The Australian government has the potential to be one of the top three digital governments in the world, according to IBM Australia and New Zealand managing director David La Rose.
That top three status, however, is through a partnership with Big Blue.
"One thing that is constant in our lives, both professional and personal, is change," he said, delivering the keynote address at IBM Think in Sydney on Wednesday.
"IBM is also changing, and hopefully that's starting to resonate with the way we're showing up. We're resetting relationships, expanding long-standing relationships to ensure that we can help you be the partner of choice and the trusted partner as you go through those challenges in your particular industry."
A good example of this, La Rose believes, is the billion-dollar deal it inked with the federal government last year.
In July, the local arm of IBM was handed a AU$1 billion contract from the Australian government to be its whole-of-government technology partner, which meant all 17 departments -- even those not incumbent to IBM -- will be using Big Blue systems for the following five years.
"I think [this] really demonstrates the way we showed up differently, taking a relationship that has been going on for decades, but principally with four agencies, and expanding that to the full federal government ... to really advance their digital footprint and to take Australia into one of the top three digital governments in the world," he said.
"Giving them access to technologies like AI, blockchain, giving them access to our research and development lab in Melbourne, giving them access to our cybersecurity lab up on the Gold Coast."
But it isn't just government; La Rose said IBM is also providing impact within the private sector.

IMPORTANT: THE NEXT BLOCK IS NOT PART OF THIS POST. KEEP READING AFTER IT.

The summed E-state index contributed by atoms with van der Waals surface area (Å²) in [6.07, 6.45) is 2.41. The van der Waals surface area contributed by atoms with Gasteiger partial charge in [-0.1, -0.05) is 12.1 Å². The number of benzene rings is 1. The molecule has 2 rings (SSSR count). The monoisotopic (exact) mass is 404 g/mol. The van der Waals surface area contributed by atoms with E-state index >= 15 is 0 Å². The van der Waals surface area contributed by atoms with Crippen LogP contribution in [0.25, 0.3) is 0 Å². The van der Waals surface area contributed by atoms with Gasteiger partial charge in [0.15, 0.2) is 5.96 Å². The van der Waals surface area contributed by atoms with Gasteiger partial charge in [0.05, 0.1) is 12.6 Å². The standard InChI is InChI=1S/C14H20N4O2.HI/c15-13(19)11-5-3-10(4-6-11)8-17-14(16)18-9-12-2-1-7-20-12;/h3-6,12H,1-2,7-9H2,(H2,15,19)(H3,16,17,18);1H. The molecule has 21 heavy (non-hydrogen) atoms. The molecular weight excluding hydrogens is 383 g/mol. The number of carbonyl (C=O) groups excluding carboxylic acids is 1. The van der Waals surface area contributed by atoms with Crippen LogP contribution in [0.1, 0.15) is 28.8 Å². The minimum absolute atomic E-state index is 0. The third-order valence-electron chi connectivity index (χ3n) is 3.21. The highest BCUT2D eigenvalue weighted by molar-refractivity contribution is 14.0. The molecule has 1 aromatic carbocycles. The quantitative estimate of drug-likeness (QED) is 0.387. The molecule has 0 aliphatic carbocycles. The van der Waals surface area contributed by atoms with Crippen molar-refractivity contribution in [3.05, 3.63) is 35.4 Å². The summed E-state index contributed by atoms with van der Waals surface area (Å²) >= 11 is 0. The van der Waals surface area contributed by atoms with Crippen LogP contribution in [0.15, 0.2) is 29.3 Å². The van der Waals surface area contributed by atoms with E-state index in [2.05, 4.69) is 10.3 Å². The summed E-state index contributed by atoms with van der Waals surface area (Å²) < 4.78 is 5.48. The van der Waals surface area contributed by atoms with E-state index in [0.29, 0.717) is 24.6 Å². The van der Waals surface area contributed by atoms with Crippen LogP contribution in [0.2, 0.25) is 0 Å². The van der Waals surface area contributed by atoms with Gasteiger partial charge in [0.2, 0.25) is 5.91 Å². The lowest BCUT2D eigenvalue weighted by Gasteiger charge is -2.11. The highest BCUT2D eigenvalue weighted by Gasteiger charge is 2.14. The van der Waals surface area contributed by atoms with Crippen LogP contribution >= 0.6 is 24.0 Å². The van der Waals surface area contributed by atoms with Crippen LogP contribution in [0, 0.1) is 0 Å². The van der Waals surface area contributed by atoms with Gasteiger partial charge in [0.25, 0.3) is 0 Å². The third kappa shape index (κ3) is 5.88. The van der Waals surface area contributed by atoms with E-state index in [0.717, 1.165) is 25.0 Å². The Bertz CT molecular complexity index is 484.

"We've also had examples of showing up differently in the private sector, resetting relationships, most recently with clients like CBA and ANZ bank," he said.
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Speaking with ZDNet following the announcement of the billion-dollar federal government contract, global VP and CTO of IBM's Cloud Platform Jason McGee said the new contract provided an opportunity to take past learnings and put them into practice in the future.
"IBM has been a partner with the Australian government and many customers because we have a long history together. Because we learn from projects that we do together, we are able to take those experiences and take our technologies and move forward with clients," he said.
"I think we will just focus on what we're trying to accomplish next and we have a long history of being a trustworthy partner and really bringing technologies to help them serve the customer."
Big Blue's VP and CTO of cloud told ZDNet that Australia is punching above its weight in technological adoption, after the federal government announced handing it AU$1 billion to do just that.
The Department of Defence told ZDNet it has highlighted at least 14 use cases for its on-premises version of IBM Watson to use artificial intelligence to gain valuable insights out of its data.
Straight-faced, a Department of Human Services representative told a Senate committee its data-matching 'robodebt' project went well, because it produced savings.
The Coalition has labelled its own digital transformation strategy as a 'bold' plan that will make government accountable.